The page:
The six mobile vaccination units in service from April through August administered over 7,200 doses of vaccine across the state
The state today announced the extension of the COVID-19 mobile vaccination unit project that aims to reduce barriers and help increase equitable access to vaccination.
The success and popularity of the units over the spring and summer has prompted the Minnesota Department of Health (MDH) to keep some buses in service.
From April through August, six mobile vaccination units administered over 7,200 doses of COVID-19 vaccine during 170 unique clinics in 42 counties across the state.
Two of the mobile vaccination units will remain in use through MDH’s community vaccination program.
The program is also looking into ways to use the buses to provide other routine vaccines in the future. Communities or organizations can get more information about requesting a vaccination event on the MDH website: Host a Community COVID-19 Vaccination Event.
“We are excited to see that communities are using this resource, and we are thrilled to continue serving Minnesotans with this unique program,” Minnesota Health Commissioner Jan Malcolm said. “Vaccination is vital to stopping the spread of COVID-19, and every Minnesotan deserves access to life-saving vaccines. Working toward equitable COVID-19 vaccination rates has been at the core of our work, and the mobile vaccination units have helped fill a gap in being able to bring vaccines directly to people who might not otherwise have the chance to get vaccinated.”
The mobile units allow for more equitable distribution of vaccines by prioritizing vulnerable and underserved communities.
Focus communities for the mobile units include people of color, urban Native Americans, LGBTQI+, people with disabilities and unique health needs, people living in isolation, and people experiencing homelessness.
Clinic locations that serve people living in ZIP codes with a higher social vulnerability index (SVI) are prioritized. Over the spring and summer, 70% of mobile clinics were offered in quartile 1 or 2 SVI ZIP codes – those with the highest disadvantage.
By race/ethnicity, Minnesotans receiving vaccines on board the buses identified as white (34%), Latinx (28%), Asian/Pacific Islander (16%), Black (12%), Native American (1%), Middle Eastern/North African (1%) or undisclosed (8%).
The success of the initial phase of the mobile vaccination units was made possible by working with 115 community partners who hosted mobile vaccination clinics and helped promote the vaccination opportunity to their communities.
Based on post-event surveys, 94% of community partners reported that the mobile vaccination units provided COVID-19 vaccines to people who otherwise would not have had access.
These community partnerships will remain a core element of the program going forward.
“Our mobile vaccination clinics have been successful in all types of communities because of our committed community partners who identified barriers and gaps in vaccine access, requested the mobile clinics and led outreach efforts,” Nathan Chomilo, MDH COVID-19 equity director, said. “Communities that have been disproportionately affected by this pandemic have long endured other systemic inequities, so it has been our mission to find effective ways to improve access to vaccination and information —the mobile units have been critical in getting us closer to that goal.”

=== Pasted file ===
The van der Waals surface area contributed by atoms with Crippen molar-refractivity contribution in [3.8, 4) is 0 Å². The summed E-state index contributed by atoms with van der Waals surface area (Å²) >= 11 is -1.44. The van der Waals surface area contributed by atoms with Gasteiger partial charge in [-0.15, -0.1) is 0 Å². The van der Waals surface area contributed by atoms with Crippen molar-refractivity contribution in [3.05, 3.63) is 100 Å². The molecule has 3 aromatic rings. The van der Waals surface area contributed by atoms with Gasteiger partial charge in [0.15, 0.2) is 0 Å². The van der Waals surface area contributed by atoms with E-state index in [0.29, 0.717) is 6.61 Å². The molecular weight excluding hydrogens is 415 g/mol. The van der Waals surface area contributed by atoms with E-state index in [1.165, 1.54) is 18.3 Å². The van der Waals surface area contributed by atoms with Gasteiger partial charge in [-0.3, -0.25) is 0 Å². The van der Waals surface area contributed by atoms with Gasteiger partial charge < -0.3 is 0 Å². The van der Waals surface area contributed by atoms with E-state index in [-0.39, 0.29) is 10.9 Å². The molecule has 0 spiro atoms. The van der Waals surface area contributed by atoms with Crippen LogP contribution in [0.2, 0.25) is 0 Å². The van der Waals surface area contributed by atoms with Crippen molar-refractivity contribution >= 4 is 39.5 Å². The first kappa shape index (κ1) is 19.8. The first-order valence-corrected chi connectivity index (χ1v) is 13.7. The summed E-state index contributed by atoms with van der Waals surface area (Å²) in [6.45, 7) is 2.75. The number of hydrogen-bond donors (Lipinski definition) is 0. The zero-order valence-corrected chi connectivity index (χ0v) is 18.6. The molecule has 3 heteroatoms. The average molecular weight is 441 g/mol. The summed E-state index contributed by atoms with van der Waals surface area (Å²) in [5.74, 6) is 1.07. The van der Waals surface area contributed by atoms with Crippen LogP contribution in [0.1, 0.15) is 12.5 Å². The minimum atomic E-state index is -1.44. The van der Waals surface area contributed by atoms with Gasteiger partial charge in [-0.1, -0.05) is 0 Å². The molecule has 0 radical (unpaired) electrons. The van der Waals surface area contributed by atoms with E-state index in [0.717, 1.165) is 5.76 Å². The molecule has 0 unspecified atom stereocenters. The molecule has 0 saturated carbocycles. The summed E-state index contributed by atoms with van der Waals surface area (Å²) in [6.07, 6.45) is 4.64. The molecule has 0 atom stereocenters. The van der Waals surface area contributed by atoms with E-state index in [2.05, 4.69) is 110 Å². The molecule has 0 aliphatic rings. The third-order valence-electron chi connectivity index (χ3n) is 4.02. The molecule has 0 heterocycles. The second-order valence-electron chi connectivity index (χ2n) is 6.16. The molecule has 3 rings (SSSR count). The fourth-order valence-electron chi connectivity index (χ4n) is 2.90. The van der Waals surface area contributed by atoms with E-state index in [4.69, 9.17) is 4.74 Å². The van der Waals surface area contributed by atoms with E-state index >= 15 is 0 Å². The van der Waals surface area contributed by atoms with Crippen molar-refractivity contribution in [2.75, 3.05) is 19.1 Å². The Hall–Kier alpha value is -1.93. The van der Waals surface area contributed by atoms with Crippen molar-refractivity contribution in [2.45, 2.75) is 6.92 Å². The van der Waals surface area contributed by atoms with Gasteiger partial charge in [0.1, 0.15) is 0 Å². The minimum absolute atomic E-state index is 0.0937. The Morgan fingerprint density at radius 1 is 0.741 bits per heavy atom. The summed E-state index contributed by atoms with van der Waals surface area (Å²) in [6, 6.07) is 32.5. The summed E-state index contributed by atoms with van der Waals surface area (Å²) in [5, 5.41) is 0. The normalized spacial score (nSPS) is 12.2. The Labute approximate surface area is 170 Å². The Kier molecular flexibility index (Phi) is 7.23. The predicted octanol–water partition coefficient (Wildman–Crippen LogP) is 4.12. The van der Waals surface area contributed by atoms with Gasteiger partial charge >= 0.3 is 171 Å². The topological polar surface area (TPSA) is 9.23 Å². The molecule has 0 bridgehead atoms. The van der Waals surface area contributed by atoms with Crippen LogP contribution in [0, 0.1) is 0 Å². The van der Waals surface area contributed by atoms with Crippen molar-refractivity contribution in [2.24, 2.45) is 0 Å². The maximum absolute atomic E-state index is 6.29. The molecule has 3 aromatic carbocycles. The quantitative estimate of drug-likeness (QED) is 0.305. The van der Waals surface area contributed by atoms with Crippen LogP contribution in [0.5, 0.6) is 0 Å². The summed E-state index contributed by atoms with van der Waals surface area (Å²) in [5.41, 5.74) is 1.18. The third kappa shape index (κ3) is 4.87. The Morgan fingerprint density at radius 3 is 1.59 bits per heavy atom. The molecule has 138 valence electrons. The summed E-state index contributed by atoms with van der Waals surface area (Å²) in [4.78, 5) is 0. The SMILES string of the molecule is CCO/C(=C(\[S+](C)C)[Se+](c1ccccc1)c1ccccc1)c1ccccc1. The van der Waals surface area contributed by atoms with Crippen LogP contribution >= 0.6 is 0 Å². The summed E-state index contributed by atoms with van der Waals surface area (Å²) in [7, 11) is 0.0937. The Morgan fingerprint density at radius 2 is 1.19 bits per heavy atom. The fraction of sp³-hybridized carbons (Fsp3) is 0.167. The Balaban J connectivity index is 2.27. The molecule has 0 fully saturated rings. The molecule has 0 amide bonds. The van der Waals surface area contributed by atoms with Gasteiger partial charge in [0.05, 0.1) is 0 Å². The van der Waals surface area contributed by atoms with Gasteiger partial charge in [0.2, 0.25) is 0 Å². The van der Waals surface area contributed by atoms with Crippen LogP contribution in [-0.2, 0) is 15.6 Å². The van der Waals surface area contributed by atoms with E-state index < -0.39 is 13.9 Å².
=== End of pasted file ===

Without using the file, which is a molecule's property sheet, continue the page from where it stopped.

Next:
The mobile vaccination unit project is a joint effort between MDH and partners like Blue Cross and Blue Shield of Minnesota and Metro Transit. Blue Cross volunteers staffed the buses to administer vaccines.
Metro Transit retrofitted the buses to become mobile clinics and their bus operators drove the buses.
“Our involvement stemmed from wanting to make sure people who didn’t have easy access to a vaccine could get one,” AJ McDougall, senior vice president of strategy, innovation and external affairs at Blue Cross and Blue Shield of Minnesota, said. “Blue Cross is committed to breaking down whatever barriers stand in the way of keeping all of our communities safe and healthy. Every shot administered by our volunteers administered over the past five months has helped to better protect Minnesota against the risks of COVID-19.”
The partnership with Blue Cross concluded on Aug. 31. During the 20-week initiative, 375 volunteers from Blue Cross and its parent company staffed more than 1,000 clinical and non-clinical positions on the buses.
In addition, 38 community clinicians volunteered on the buses through Minnesota Doctors for Health Equity, a statewide coalition of physicians and other health professionals working toward health equity for all Minnesotans.
MDH continues to work with hundreds of vaccine providers across the state – from pharmacies, clinics, local health departments and other community clinics – to make COVID-19 vaccines as convenient and accessible as possible.
The buses will also continue to augment the state’s robust network of vaccination clinics set up by COVID Community Coordinators and pop-up community vaccination clinics aimed at reaching high-risk populations.
Ways Minnesotans can get their shot: